This group, like many other holistic health groups, only recommends Vitamin C made from whole foods (meaning food, not the store!) We do not recommend ascorbic acid. Unfortunately, many…including your physician…may not realize that ascorbic acid is not Vitamin C but only one part of the whole Vitamin C molecule. This information maybe new for many because we have grown accustomed to thinking that ascorbic acid is Vitamin C.
Below is a sampling of resources from experts in this area. We hope it will help you to understand our position regarding the recommendation that Vitamin C should come from whole food sources.
Excerpt from Whole Food Vitamins: Ascorbic Acid is Not Vitamin C
by Dr. Tim O’Shea
OK, natural vs. synthetic. Let's start with Vitamin C. Most sources equate vitamin C with ascorbic acid, as though they were the same thing. They're not. Ascorbic acid is an isolate, a fraction, a distillate of naturally occurring vitamin C. In addition to ascorbic acid, vitamin C must include rutin, bioflavonoids, Factor K, Factor J, Factor P, Tyrosinase, Ascorbinogen, and other components. (FB does not permit us to place the vitamin C molecule photo here. It can be found in the comment section below. It’s a very helpful illustration of the whole molecule and where ascorbic acid is located on the molecule so we encourage you to look at the photo.)
Over 90% of ascorbic acid in this country is manufactured at a facility in Nutley, New Jersey, owned by Hoffman-LaRoche, one of the world's biggest drug manufacturers. Here ascorbic acid is made from a process involving cornstarch and volatile acids. Most U.S. vitamin companies then buy the bulk ascorbic acid from this single facility. After that, marketing takes over. Each company makes its own labels, its own claims, and its own formulations, each one claiming to have the superior form of vitamin C, even though it all came from the same place, and it's really not vitamin C at all.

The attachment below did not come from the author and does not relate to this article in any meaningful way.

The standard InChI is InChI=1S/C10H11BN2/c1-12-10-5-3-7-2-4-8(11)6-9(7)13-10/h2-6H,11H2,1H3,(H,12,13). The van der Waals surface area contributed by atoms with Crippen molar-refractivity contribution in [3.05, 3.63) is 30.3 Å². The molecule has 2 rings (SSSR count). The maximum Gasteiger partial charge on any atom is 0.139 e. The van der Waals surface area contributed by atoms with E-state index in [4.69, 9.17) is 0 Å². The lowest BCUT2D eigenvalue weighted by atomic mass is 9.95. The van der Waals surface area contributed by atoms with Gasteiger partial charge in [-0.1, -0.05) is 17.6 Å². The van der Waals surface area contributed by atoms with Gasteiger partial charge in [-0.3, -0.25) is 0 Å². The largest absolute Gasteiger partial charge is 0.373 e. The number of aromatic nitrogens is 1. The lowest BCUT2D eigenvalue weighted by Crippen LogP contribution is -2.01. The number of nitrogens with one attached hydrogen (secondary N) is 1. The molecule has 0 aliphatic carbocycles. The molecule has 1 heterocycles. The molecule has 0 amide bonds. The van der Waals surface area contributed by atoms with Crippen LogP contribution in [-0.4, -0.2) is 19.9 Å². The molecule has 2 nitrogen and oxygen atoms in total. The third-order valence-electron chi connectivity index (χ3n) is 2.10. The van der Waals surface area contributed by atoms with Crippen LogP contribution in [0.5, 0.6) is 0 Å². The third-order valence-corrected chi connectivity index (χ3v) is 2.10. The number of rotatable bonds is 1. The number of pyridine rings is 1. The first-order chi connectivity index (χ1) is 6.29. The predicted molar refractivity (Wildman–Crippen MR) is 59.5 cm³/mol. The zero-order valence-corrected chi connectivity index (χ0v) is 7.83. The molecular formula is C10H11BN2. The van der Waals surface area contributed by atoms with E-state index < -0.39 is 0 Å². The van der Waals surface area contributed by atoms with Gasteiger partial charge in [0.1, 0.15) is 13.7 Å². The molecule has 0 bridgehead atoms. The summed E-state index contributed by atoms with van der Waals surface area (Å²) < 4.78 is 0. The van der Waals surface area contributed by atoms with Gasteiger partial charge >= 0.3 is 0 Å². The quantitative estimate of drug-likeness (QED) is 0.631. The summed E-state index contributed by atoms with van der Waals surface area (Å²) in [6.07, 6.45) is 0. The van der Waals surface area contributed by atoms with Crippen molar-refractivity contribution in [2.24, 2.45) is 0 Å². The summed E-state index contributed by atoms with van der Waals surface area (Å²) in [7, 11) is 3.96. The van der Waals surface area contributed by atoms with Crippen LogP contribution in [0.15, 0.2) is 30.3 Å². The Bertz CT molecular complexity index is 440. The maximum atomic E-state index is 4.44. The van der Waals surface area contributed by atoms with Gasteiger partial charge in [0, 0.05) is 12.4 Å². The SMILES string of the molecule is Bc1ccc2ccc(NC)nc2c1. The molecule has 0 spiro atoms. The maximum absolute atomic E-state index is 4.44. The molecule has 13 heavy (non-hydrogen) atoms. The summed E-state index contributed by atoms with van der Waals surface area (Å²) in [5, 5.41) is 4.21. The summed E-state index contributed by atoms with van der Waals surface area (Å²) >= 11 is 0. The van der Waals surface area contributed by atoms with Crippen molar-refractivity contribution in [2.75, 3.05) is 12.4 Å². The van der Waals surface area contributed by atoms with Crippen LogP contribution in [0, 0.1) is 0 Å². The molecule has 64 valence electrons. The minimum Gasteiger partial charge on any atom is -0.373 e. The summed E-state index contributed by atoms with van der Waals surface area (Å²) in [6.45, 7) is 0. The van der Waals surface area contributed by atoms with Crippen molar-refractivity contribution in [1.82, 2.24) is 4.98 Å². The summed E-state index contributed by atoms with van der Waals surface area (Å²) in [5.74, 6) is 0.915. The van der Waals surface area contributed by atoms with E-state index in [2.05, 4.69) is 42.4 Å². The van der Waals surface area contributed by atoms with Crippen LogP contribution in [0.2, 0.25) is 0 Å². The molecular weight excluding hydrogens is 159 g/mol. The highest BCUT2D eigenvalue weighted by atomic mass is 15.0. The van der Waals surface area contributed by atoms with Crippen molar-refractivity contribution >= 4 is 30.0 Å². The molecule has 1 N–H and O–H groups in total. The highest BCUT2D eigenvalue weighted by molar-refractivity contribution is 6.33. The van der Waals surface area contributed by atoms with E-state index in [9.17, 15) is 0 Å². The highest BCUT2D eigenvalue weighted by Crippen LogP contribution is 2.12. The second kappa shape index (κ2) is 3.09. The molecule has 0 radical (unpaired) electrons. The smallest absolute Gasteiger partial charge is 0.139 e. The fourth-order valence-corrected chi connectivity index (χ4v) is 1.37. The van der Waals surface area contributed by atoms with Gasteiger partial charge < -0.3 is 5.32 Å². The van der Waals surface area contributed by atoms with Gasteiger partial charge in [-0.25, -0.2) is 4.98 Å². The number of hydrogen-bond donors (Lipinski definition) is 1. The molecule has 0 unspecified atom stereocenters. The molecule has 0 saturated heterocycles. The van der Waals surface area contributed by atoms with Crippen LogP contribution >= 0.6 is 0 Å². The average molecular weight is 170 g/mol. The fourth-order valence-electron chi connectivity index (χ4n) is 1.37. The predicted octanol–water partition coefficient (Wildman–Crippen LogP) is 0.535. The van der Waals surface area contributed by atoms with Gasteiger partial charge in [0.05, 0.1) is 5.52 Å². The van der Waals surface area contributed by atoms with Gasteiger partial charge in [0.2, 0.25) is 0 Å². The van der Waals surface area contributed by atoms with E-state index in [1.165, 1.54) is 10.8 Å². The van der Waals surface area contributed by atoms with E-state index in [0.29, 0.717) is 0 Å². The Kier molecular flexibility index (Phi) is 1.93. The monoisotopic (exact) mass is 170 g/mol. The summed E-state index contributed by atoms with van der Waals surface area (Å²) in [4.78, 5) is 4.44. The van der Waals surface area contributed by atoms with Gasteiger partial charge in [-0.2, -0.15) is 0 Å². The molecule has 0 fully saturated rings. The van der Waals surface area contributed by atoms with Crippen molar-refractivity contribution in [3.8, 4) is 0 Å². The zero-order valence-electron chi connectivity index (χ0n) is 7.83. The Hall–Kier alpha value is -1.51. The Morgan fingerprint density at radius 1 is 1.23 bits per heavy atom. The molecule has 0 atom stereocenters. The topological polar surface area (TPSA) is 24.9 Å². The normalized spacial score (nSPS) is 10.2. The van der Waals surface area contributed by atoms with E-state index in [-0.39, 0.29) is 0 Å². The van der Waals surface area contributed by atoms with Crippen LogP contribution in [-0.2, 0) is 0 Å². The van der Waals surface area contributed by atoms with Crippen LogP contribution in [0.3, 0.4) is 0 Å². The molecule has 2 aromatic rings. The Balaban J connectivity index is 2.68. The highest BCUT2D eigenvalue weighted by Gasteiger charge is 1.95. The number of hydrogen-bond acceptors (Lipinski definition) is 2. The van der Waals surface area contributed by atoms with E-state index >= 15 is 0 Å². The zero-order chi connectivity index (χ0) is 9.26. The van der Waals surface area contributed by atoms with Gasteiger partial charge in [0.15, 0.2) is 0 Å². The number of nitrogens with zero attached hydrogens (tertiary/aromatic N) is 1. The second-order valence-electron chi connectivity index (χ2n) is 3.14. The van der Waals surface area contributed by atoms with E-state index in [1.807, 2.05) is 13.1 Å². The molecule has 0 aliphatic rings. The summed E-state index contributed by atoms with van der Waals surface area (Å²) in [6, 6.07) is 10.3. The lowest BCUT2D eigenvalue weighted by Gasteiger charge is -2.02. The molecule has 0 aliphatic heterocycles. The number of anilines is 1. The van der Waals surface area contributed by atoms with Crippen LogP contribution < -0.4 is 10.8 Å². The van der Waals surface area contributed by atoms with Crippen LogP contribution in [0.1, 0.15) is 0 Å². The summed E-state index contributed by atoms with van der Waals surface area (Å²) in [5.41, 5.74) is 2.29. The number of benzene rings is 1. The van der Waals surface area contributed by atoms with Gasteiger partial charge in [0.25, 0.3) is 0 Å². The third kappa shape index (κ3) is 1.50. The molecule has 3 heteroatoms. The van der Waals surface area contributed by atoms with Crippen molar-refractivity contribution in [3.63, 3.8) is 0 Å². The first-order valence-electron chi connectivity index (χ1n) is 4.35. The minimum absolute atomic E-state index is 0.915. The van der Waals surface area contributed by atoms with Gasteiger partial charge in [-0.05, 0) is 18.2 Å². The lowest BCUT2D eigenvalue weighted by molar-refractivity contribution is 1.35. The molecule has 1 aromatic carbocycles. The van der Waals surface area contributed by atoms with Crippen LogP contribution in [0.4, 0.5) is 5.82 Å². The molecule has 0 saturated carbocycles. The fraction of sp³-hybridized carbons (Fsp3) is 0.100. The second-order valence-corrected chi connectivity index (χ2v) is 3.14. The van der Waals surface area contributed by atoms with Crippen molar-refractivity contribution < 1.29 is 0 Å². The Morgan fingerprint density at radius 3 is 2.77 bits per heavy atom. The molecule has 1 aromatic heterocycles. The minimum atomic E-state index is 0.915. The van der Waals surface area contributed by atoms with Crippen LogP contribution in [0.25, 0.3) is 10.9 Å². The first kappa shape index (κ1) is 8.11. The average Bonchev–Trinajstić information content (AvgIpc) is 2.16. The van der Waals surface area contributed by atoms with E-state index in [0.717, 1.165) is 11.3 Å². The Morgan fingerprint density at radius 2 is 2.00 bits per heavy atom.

FRACTIONATED = SYNTHETIC = CRYSTALLINE = FAKE
The word synthetic means two things:
- manmade - occurs nowhere in nature
From the outset, it is crucial to understand the difference between vitamins and vitamin activity. The vitamin is the biochemical complex. Vitamin activity means the actual biological and cellular changes that take place when the stage is set for the vitamin complex to act.
Think of it like gas and a car. Pumping the gas into the tank doesn't necessarily mean the car is going anywhere. Other conditions and factors must be also present, in order for Activity to occur. The gas line to the carburetor must be clear, the carburetor jets must be set, there must be an exact mixture of air flow, the ignition must be turned on, the spark plugs must be clean, the exact amount of gas must reach each spark plug right before it fires, no gas must be left over in the cylinder after the plug fires. Getting the idea? If any of this stuff is missing, there's no Activity: the car doesn't run, or at least not very well.
Amazing as it may sound if you're hearing this for the first time, vitamins are more than the synthetic fractions we are commonly taught they are. The ascorbic acid you buy at the grocery store every few weeks, thinking you are buying Vitamin C, is just a chemical copy of naturally occurring ascorbic acid, which itself is still only a fraction of the actual Vitamin C. Real vitamin C is part of something living, and as such, can impart life. Your synthetic, fractionated chemical ascorbic acid never grew in the ground, never saw the light of day, never was alive or part of anything alive. It's a chemical, a cornstarch derivative, a sulfuric acid by-product. In your body it's just another drug. Synthetic vitamins have toxic effects from mega-doses and actually can increase the white blood cell count. Vitamins are only necessary in minute quantities on a daily basis. Whole food vitamins, by contrast, are not toxic since the vitamin is complexed in its integral working form, and requires nothing from the body, and triggers no immune response.